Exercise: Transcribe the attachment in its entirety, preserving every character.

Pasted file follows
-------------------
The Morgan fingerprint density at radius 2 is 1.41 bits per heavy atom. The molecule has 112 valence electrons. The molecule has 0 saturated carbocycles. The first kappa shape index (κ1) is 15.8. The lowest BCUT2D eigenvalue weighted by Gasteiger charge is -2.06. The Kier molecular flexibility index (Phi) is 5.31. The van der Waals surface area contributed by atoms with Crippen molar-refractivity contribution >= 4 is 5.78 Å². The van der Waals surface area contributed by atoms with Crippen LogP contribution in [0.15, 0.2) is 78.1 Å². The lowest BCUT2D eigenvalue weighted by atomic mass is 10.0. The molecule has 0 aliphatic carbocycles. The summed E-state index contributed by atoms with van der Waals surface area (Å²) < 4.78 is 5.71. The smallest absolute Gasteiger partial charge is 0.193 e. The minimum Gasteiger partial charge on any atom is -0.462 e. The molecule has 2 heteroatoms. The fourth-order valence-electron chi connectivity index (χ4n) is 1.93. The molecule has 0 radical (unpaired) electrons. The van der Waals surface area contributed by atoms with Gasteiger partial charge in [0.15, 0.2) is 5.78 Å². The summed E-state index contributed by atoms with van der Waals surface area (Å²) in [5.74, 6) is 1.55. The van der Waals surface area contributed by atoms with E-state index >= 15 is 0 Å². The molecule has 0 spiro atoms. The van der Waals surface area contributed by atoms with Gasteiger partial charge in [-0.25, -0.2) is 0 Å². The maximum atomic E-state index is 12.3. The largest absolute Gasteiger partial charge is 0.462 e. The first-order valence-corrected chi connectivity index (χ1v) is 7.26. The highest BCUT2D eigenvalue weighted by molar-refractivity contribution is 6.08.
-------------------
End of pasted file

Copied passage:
The Morgan fingerprint density at radius 2 is 1.41 bits per heavy atom. The molecule has 112 valence electrons. The molecule has 0 saturated carbocycles. The first kappa shape index (κ1) is 15.8. The lowest BCUT2D eigenvalue weighted by Gasteiger charge is -2.06. The Kier molecular flexibility index (Phi) is 5.31. The van der Waals surface area contributed by atoms with Crippen molar-refractivity contribution >= 4 is 5.78 Å². The van der Waals surface area contributed by atoms with Crippen LogP contribution in [0.15, 0.2) is 78.1 Å². The lowest BCUT2D eigenvalue weighted by atomic mass is 10.0. The molecule has 0 aliphatic carbocycles. The summed E-state index contributed by atoms with van der Waals surface area (Å²) < 4.78 is 5.71. The smallest absolute Gasteiger partial charge is 0.193 e. The minimum Gasteiger partial charge on any atom is -0.462 e. The molecule has 2 heteroatoms. The fourth-order valence-electron chi connectivity index (χ4n) is 1.93. The molecule has 0 radical (unpaired) electrons. The van der Waals surface area contributed by atoms with Gasteiger partial charge in [0.15, 0.2) is 5.78 Å². The summed E-state index contributed by atoms with van der Waals surface area (Å²) in [5.74, 6) is 1.55. The van der Waals surface area contributed by atoms with E-state index >= 15 is 0 Å². The molecule has 0 spiro atoms. The van der Waals surface area contributed by atoms with Gasteiger partial charge in [-0.25, -0.2) is 0 Å². The maximum atomic E-state index is 12.3. The largest absolute Gasteiger partial charge is 0.462 e. The first-order valence-corrected chi connectivity index (χ1v) is 7.26. The highest BCUT2D eigenvalue weighted by molar-refractivity contribution is 6.08.